We asked Judith Frank, professor of English and author of the new book Crybaby Butch (Firebrand Books, 2004), what she’s been reading lately. Here’s what she told us.
Since I’ve switched from writing criticism to writing fiction, my reading has changed character a little. I’m reading more nonfiction (especially ethnography, which exposes me to sensibilities I’ve never encountered before), because it has the effect of giving me the confidence—authorizing me—to be inventive with my characters. As for fiction, while I can still get lost at times in its sensory and emotional pleasures, I read it with a greedier, more acquisitive mind than I used to. What about me and my novel?How does she do that? Can I do that? (And, Is she better than I am?) That, for better or for worse, is what my mind is busy clamoring as I read these days.
I’m working now on my second novel, the first half of which takes place in Jerusalem, and whose protagonists are a gay male American couple. It’s a novel that tries to wrestle with the moral question of the Israeli occupation of the West Bank and Gaza and the relation between American Jews and Israel. So I’ve been reading Israeli writing on the occupation. The journalist and novelist David Grossman’s Sleeping on a Wire: Conversations with Palestinians in Israel, which he wrote between intifadahs, tells the stories of the Palestinians who stayed in Israel after 1948 and their ghostly, alienated status as citizens without many basic rights. He talked to them about their ambivalence toward their more radicalized families in the occupied territories and about how they imagine the form their equality might take in the Jewish state. Grossman’s primary, urgent question: “How long can a relatively large minority be assumed by the majority to be an enemy without in the end actually turning into one?” Currently, I’m in the middle of Meron Benvenisti’s Sacred Landscape: The Buried History of the Holy Land Since 1948. Benvenisti is a former deputy mayor of Jerusalem, and his father, a geographer and mapmaker, was part of the committee that replaced the Arab place names on the British Mandatory maps with Hebrew ones. Benvenisti has a strong sense of birthright to Israel, and at the same time is painfully aware that these maps were not merely symbolic, but paved the way for the eradication of an entire cultural heritage. I’m attracted to the honesty with which he tackles that difficult moral problem.
Amos Oz’s A Tale of Love and Darkness is an astonishing book about a boy growing up in a community of Russian Jews in pre-independence Jerusalem. Oz describes these characters in a bold and fanciful way I’m trying to learn from. Quixotic, visionary, full of petty vanities, intensely literary, they worship the Jewish pioneers and farmers working the countryside, perceiving them as stoic, silent, manly. The book is dense, sometimes tantalizingly repetitive and sometimes infuriatingly so, with something of the Eastern European fairy tale about it. It describes these people’s relation to Europe, which, despite its murderousness, has a strong nostalgic hold on them, living as they do in a Jerusalem that feels claustrophobic and barbaric in comparison. (My favorite character is the grandmother, who tries to combat the teeming germs of “the Levant” with an obsessive daily cleaning ritual.)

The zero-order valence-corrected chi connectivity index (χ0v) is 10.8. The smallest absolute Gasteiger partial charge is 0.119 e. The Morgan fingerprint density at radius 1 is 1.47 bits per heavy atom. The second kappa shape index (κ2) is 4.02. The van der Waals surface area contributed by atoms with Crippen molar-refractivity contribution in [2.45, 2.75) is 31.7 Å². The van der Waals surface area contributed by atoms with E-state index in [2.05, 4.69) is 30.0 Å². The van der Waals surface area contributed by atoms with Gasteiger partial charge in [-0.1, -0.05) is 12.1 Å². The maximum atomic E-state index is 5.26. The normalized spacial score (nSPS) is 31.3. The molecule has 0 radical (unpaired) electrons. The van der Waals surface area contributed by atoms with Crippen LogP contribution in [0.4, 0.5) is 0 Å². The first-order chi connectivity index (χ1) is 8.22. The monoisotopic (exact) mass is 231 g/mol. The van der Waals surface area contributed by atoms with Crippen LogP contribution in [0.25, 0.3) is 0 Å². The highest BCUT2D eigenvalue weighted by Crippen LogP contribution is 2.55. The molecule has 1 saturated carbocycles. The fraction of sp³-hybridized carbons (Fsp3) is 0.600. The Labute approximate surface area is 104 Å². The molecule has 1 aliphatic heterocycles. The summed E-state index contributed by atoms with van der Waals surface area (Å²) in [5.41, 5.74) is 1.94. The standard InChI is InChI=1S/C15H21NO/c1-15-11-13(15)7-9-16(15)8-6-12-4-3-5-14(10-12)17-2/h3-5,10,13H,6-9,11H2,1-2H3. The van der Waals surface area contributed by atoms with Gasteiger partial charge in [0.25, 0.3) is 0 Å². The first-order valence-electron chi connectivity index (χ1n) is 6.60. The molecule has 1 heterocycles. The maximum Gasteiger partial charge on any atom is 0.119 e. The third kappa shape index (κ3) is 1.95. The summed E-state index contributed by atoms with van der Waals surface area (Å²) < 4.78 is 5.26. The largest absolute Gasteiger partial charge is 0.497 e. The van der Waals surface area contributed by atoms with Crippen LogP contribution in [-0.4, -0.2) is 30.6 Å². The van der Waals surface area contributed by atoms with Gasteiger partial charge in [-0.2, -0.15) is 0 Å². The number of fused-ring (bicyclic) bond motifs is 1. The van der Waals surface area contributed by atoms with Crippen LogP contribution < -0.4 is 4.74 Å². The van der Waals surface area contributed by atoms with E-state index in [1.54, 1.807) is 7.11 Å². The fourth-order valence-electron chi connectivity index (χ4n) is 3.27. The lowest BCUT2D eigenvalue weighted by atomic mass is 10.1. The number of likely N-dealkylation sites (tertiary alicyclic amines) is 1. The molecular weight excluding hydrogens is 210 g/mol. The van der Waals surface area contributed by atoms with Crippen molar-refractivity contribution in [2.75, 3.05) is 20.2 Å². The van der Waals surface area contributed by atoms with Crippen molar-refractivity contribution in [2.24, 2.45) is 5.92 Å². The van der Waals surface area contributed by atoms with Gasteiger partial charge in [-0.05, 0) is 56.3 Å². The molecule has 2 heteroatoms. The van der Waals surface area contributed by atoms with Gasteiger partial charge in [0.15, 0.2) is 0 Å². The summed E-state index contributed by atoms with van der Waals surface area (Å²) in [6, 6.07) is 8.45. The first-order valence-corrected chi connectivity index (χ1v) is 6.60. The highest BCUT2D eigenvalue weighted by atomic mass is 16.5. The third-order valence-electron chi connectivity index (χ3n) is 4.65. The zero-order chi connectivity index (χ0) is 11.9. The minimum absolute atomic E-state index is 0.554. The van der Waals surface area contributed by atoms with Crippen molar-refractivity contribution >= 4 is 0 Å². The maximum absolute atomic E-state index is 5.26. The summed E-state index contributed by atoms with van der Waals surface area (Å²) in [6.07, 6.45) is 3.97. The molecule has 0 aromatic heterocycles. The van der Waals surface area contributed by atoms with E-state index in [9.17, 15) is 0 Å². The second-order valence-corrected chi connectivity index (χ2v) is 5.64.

I’ve been reading novels with gay male characters in them, too, to bolster my confidence in writing about gay men. I was very impressed by Monique Truong’s The Book of Salt, an erotic and dreamy novel that imagines the life of the gay Vietnamese chef who worked for Gertrude Stein and Alice B. Toklas in 1930s Paris. It broods about food and exile. I just finished Alan Hollinghurst’s The Line of Beauty, which is about rich people, cocaine and AIDS between the two Thatcher elections. There are many stunning portrayals of big parties in spectacular houses: social maneuverings, furtive gropes with servants, snubs and faux pas, brilliant and high-spirited emergences from the bathroom. Hollinghurst is great at rendering those tiny, fleeting feelings between an utterance and its reception. I also admire the way he sustained quite a long novel with an unsympathetic protagonist and how his writing avoided a smarty-pants sensibility, despite containing a lot of scathing satire. The novel has a heart, as well—an essential element for fiction I care about.